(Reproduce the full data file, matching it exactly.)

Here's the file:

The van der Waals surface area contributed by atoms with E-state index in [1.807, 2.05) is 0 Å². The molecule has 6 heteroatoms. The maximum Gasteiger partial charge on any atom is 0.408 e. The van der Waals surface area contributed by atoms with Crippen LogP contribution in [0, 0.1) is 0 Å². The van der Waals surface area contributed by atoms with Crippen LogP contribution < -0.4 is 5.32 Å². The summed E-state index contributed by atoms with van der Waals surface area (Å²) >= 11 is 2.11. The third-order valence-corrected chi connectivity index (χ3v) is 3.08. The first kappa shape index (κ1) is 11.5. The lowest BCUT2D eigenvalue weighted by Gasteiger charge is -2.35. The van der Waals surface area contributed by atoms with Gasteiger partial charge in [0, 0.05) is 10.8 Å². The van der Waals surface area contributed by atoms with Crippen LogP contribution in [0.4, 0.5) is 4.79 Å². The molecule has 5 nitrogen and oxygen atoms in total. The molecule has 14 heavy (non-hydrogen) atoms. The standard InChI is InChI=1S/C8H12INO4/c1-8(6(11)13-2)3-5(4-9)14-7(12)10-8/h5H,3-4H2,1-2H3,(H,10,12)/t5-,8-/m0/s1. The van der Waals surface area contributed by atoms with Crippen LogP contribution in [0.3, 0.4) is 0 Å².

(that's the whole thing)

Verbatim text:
The van der Waals surface area contributed by atoms with E-state index in [1.807, 2.05) is 0 Å². The molecule has 6 heteroatoms. The maximum Gasteiger partial charge on any atom is 0.408 e. The van der Waals surface area contributed by atoms with Crippen LogP contribution in [0, 0.1) is 0 Å². The van der Waals surface area contributed by atoms with Crippen LogP contribution < -0.4 is 5.32 Å². The summed E-state index contributed by atoms with van der Waals surface area (Å²) >= 11 is 2.11. The third-order valence-corrected chi connectivity index (χ3v) is 3.08. The first kappa shape index (κ1) is 11.5. The lowest BCUT2D eigenvalue weighted by Gasteiger charge is -2.35. The van der Waals surface area contributed by atoms with Gasteiger partial charge in [0, 0.05) is 10.8 Å². The van der Waals surface area contributed by atoms with Crippen LogP contribution in [0.4, 0.5) is 4.79 Å². The molecule has 5 nitrogen and oxygen atoms in total. The molecule has 14 heavy (non-hydrogen) atoms. The standard InChI is InChI=1S/C8H12INO4/c1-8(6(11)13-2)3-5(4-9)14-7(12)10-8/h5H,3-4H2,1-2H3,(H,10,12)/t5-,8-/m0/s1. The van der Waals surface area contributed by atoms with Crippen LogP contribution in [0.3, 0.4) is 0 Å².